Travel Bhutan with us
Bhutan, a Buddhist kingdom on the Himalayas’ eastern edge, is known for its monasteries, fortresses (or dzongs) and dramatic landscapes that range from subtropical plains to steep mountains and valleys. In the High Himalayas, peaks such as 7,326m Jomolhari are popular trekking destinations. Paro Taktsang monastery (also known as Tiger’s Nest) clings to cliffs above the forested Paro Valley.
Bhutan is a unique country both culturally and environmentally. Perched high in the Himalaya, it is the world’s last remaining Buddhist Kingdom. It has developed the philosophy of Gross National Happiness; where development is measured using a holistic approach of well-being, not just based on gross domestic product.
It is still termed as a third world country with subsistence farming practiced in much of Bhutan. In broad terms, the land is fertile and the population small. In addition, the current generation receives free education, and all citizens have access to free, although rudimentary, medical care. The sale of tobacco products is banned and smoking in public areas is an offense punished with fines.
Major sources of income for the kingdom are tourism, hydroelectric power and agriculture.
While traditional culture has been very well preserved, the opening of the country to TV and internet in 1999 has had a major effect, and modern-day culture is mostly centered on bars and snooker halls. As a result, there is very little or no evidence of quality contemporary art, theatre or music.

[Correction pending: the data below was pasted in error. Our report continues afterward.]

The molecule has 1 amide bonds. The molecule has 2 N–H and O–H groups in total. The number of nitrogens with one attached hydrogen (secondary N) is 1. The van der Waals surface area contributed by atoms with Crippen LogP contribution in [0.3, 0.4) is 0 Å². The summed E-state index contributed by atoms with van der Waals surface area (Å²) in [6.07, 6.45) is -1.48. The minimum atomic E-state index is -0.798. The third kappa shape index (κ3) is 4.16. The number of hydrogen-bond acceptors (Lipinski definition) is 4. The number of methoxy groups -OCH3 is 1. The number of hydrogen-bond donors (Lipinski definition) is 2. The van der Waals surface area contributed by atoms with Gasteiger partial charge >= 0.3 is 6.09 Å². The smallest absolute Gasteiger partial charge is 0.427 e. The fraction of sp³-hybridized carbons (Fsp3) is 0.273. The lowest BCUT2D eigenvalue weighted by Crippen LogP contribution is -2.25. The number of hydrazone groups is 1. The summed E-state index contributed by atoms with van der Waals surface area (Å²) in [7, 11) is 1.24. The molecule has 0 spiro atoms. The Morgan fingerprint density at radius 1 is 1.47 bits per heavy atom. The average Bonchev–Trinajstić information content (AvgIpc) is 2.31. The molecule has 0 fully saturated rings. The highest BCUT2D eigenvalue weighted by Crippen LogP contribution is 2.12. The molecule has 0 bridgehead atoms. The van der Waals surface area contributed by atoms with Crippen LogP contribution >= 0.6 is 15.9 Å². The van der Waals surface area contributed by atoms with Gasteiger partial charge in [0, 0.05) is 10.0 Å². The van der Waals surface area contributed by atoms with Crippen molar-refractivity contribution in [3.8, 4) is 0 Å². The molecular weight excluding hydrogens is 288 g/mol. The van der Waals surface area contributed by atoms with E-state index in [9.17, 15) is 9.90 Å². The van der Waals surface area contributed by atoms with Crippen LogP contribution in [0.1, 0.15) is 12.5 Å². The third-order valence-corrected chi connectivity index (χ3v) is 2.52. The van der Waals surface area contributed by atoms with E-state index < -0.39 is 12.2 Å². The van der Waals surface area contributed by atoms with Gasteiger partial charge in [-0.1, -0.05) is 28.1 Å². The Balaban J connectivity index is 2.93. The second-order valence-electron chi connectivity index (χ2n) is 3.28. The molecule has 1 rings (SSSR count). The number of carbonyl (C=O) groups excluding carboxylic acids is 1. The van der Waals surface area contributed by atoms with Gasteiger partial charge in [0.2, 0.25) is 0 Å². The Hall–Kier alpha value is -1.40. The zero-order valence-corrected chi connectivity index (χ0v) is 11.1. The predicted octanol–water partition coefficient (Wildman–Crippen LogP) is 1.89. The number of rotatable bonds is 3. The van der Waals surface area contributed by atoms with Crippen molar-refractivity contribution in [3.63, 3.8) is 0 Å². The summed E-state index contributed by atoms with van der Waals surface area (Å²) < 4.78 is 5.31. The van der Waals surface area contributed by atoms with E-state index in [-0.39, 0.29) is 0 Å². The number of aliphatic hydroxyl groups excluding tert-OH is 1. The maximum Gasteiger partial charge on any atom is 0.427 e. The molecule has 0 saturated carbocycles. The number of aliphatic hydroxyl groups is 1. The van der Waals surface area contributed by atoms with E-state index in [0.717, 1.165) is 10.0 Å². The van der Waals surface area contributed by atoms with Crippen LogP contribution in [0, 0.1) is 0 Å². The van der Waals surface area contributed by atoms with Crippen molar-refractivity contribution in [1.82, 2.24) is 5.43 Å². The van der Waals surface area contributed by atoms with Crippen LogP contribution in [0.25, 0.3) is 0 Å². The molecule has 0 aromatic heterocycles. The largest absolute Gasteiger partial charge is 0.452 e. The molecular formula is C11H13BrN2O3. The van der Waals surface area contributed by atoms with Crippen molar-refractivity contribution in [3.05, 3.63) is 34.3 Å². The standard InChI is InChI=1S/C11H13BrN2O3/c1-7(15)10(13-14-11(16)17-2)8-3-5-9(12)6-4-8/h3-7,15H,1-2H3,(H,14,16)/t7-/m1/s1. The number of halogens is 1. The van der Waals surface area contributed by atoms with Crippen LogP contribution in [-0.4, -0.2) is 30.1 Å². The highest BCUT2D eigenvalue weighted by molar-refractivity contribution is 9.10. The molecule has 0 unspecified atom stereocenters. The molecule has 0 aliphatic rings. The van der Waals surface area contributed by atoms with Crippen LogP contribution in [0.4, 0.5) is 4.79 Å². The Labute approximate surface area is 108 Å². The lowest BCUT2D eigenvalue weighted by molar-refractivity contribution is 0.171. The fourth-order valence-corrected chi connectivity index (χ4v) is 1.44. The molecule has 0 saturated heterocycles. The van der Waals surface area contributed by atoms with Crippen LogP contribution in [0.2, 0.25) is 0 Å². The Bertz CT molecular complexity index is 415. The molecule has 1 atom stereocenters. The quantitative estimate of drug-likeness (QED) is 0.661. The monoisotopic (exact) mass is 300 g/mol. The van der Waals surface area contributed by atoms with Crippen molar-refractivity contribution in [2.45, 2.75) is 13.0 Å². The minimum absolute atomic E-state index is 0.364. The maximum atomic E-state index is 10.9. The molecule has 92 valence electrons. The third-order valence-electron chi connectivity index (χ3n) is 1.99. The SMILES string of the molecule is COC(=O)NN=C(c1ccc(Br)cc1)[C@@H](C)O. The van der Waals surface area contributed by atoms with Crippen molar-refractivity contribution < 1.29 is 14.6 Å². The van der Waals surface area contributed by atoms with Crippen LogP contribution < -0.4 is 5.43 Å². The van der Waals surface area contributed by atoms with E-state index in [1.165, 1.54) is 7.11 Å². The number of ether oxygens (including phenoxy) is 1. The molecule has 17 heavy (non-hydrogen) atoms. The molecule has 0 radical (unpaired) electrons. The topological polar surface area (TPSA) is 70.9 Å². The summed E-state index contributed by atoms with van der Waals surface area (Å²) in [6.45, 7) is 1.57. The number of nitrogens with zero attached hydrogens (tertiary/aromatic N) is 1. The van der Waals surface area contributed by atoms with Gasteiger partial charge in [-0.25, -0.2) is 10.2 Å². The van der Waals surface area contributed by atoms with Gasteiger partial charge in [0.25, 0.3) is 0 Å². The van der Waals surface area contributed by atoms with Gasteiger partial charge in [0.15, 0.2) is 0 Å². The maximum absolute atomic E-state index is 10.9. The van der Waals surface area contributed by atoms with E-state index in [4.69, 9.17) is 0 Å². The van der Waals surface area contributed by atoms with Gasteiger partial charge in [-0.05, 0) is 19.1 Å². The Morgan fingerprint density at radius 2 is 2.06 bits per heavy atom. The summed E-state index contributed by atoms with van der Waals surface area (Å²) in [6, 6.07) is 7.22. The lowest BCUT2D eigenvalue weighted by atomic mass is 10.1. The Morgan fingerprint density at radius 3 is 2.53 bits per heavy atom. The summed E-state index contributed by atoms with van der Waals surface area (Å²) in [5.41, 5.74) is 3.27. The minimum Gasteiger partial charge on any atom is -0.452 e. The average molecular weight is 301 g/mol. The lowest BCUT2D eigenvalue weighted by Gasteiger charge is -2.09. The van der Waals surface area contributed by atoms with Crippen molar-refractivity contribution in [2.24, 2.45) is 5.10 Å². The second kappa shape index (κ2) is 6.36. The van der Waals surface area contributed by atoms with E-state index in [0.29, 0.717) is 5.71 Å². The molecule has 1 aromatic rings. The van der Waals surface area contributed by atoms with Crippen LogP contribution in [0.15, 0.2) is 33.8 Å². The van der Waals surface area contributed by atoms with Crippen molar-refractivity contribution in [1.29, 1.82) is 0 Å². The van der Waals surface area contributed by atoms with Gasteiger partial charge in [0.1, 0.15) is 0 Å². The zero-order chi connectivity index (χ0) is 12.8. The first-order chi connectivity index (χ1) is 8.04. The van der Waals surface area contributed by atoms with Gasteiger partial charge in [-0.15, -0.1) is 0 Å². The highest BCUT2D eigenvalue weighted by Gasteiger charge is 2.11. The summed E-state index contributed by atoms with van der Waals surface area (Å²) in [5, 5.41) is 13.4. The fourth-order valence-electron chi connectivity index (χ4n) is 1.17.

Culturally, Bhutan is predominantly Buddhist with Dzongkha as a national language (although there are regional variations - such as Sharchopkha, the predominant language in Eastern Bhutan), and a common dress code and architectural style. Bhutanese people primarily consist of the Ngalops and Sharchops, called the Western Bhutanese and Eastern Bhutanese, and Lhotshamphas (Southern Bhutanese), a people of Nepalese Gurkha Origin, respectively. The Ngalops primarily consist of Bhutanese living in the western part of the country. Their culture is closely related to that of their neighbor to the north, Tibet.
Because of the danger of their distinct culture being overwhelmed by Hindu Nepalese immigrants, some of whom had been in Bhutan for generations, many were expelled or fled as stateless persons to refugee camps in Nepal.